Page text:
Papanas N, et al. Sensitivity and Specificity of a New Indicator Test (Neuropad) for the Diagnosis of Peripheral Neuropathy in Type 2 Diabetes Patients: a Comparison With Clinical Examination and Nerve Conduction Study. J Diabetes Complications. 2007 Nov-Dec;21(6):353-8. PubMed PMID: 17967706.
* Article titles in AMA citation format should be in sentence-case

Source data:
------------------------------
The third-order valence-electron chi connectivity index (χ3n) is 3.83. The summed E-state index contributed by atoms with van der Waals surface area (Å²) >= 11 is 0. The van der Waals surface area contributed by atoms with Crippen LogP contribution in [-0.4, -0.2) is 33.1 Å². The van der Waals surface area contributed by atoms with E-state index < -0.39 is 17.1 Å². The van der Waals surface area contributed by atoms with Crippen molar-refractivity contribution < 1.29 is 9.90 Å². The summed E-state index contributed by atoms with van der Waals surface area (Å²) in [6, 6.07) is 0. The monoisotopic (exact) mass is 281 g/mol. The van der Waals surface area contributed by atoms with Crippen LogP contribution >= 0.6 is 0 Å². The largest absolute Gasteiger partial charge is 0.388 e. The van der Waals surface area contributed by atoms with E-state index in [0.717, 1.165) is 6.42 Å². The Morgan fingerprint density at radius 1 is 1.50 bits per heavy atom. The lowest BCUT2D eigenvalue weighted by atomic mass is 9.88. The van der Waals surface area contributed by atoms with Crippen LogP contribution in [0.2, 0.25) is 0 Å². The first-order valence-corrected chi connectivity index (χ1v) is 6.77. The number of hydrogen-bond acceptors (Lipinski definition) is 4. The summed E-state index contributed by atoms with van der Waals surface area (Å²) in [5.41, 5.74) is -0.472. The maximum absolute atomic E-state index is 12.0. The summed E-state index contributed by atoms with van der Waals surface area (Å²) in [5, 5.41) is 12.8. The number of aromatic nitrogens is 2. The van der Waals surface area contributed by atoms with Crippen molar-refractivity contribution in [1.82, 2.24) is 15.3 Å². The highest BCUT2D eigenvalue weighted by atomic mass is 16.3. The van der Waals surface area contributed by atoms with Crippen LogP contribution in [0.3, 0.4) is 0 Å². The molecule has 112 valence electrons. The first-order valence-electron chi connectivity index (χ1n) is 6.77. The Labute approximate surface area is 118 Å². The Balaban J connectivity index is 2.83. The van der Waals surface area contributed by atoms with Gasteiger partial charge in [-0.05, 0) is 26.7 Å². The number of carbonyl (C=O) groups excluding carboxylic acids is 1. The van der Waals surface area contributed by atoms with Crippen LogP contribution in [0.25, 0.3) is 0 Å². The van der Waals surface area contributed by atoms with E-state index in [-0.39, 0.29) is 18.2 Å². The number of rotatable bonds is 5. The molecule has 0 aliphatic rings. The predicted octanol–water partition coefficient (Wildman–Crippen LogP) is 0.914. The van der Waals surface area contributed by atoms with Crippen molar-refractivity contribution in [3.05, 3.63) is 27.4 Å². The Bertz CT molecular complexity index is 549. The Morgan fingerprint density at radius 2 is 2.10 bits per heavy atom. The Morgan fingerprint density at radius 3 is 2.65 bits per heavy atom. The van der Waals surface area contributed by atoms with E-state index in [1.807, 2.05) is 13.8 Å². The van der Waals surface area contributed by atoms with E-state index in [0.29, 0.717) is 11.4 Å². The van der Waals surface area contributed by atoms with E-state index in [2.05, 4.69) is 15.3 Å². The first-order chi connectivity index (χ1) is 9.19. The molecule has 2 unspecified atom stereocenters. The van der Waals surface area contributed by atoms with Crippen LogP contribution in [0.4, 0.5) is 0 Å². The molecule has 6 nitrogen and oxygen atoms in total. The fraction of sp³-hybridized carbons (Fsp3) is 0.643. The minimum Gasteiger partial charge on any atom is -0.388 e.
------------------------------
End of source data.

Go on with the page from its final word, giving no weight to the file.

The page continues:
TY - JOUR T1 - Sensitivity and specificity of a new indicator test (Neuropad) for the diagnosis of peripheral neuropathy in type 2 diabetes patients: a comparison with clinical examination and nerve conduction study. AU - Papanas,Nikolaos, AU - Giassakis,Georgios, AU - Papatheodorou,Konstantinos, AU - Papazoglou,Dimitrios, AU - Monastiriotis,Christodoulos, AU - Christakidis,Dimitrios, AU - Piperidou,Haritomeni, AU - Maltezos,Efstratios, PY - 2006/03/23/received PY - 2006/08/02/revised PY - 2006/08/21/accepted PY - 2007/10/31/pubmed PY - 2007/12/22/medline PY - 2007/10/31/entrez SP - 353 EP - 8 JF - Journal of diabetes and its complications JO - J Diabetes Complications VL - 21 IS - 6 N2 - OBJECTIVE: The objective of this study was to evaluate the sensitivity and specificity of a new indicator test (Neuropad) for the diagnosis of peripheral neuropathy in type 2 diabetes patients as compared with clinical examination and nerve conduction study (NCS). PATIENTS AND METHODS: This study included 120 type 2 diabetes patients (58 men) with a mean age of 67.3 +/- 5.9 years and a mean diabetes duration of 13.1 +/- 3.2 years. Diabetic neuropathy was diagnosed through the Neuropathy Disability Score. An NCS was performed on radial, ulnar, sural, and common and deep peroneal nerves. Patients were also examined with the new indicator test. The "time to complete color change of the test" from blue to pink was recorded. The test was considered abnormal in patients who exhibited a time to complete color change of the test exceeding 600 s in at least one foot. RESULTS: Neuropathy was diagnosed by clinical examination in 83 (69.2%) patients. The sensitivity of the indicator test for clinical neuropathy was 95.2%, and its specificity was 67.6%. The sensitivity of NCS for clinical neuropathy was 94%, and its specificity was 62.1%. The sensitivity of the indicator test for abnormal NCS was 97.8%, and its specificity was 96.4%. CONCLUSIONS: The new indicator test has a very high sensitivity not only for the diagnosis of clinical neuropathy but also for the diagnosis of neurophysiological neuropathy. Specificity is moderately high for the diagnosis of clinical neuropathy, while it is particularly high for the diagnosis of neurophysiological neuropathy. The indicator test has a validity comparable to that of NCS for the diagnosis of diabetic neuropathy. Finally, the time to complete color change of the test is associated with the severity of nerve conduction impairment. SN - 1056-8727 UR - https://www.unboundmedicine.com/medline/citation/17967706/Sensitivity_and_specificity_of_a_new_indicator_test__Neuropad__for_the_diagnosis_of_peripheral_neuropathy_in_type_2_diabetes_patients:_a_comparison_with_clinical_examination_and_nerve_conduction_study_ L2 - https://linkinghub.elsevier.com/retrieve/pii/S1056-8727(06)00091-2 DB - PRIME DP - Unbound Medicine ER -